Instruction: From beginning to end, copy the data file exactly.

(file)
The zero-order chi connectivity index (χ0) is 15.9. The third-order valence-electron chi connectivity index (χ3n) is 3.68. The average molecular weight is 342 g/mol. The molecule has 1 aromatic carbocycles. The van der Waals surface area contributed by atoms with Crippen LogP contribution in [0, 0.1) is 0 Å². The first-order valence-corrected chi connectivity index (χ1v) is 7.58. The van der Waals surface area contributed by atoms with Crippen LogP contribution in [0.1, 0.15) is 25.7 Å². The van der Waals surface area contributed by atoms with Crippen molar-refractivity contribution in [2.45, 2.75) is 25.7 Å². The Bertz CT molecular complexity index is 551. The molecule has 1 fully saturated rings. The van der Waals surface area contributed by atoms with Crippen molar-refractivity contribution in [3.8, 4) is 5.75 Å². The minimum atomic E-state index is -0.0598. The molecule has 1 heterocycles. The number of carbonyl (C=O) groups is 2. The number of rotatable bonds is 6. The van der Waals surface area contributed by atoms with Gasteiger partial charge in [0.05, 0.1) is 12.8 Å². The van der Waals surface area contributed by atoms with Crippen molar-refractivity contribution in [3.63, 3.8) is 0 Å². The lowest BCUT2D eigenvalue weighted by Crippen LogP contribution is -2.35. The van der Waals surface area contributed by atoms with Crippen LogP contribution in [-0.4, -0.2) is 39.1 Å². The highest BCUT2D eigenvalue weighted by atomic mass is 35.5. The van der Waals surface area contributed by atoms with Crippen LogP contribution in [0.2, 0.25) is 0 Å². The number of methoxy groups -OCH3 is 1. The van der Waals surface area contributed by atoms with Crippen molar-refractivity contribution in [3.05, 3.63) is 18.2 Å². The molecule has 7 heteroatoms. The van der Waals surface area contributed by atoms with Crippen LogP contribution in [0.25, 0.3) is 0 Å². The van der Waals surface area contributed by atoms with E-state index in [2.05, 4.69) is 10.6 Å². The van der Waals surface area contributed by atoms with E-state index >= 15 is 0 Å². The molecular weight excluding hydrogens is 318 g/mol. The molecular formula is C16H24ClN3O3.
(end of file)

The zero-order chi connectivity index (χ0) is 15.9. The third-order valence-electron chi connectivity index (χ3n) is 3.68. The average molecular weight is 342 g/mol. The molecule has 1 aromatic carbocycles. The van der Waals surface area contributed by atoms with Crippen LogP contribution in [0, 0.1) is 0 Å². The first-order valence-corrected chi connectivity index (χ1v) is 7.58. The van der Waals surface area contributed by atoms with Crippen LogP contribution in [0.1, 0.15) is 25.7 Å². The van der Waals surface area contributed by atoms with Crippen molar-refractivity contribution in [2.45, 2.75) is 25.7 Å². The Bertz CT molecular complexity index is 551. The molecule has 1 fully saturated rings. The van der Waals surface area contributed by atoms with Crippen molar-refractivity contribution in [3.8, 4) is 5.75 Å². The minimum atomic E-state index is -0.0598. The molecule has 1 heterocycles. The number of carbonyl (C=O) groups is 2. The number of rotatable bonds is 6. The van der Waals surface area contributed by atoms with Gasteiger partial charge in [0.05, 0.1) is 12.8 Å². The van der Waals surface area contributed by atoms with Crippen molar-refractivity contribution in [3.63, 3.8) is 0 Å². The lowest BCUT2D eigenvalue weighted by Crippen LogP contribution is -2.35. The van der Waals surface area contributed by atoms with Crippen LogP contribution in [-0.4, -0.2) is 39.1 Å². The highest BCUT2D eigenvalue weighted by atomic mass is 35.5. The van der Waals surface area contributed by atoms with Crippen LogP contribution in [0.2, 0.25) is 0 Å². The number of methoxy groups -OCH3 is 1. The van der Waals surface area contributed by atoms with Crippen molar-refractivity contribution in [3.05, 3.63) is 18.2 Å². The molecule has 7 heteroatoms. The van der Waals surface area contributed by atoms with Crippen LogP contribution in [0.25, 0.3) is 0 Å². The van der Waals surface area contributed by atoms with E-state index in [2.05, 4.69) is 10.6 Å². The van der Waals surface area contributed by atoms with E-state index >= 15 is 0 Å². The molecular weight excluding hydrogens is 318 g/mol. The molecular formula is C16H24ClN3O3.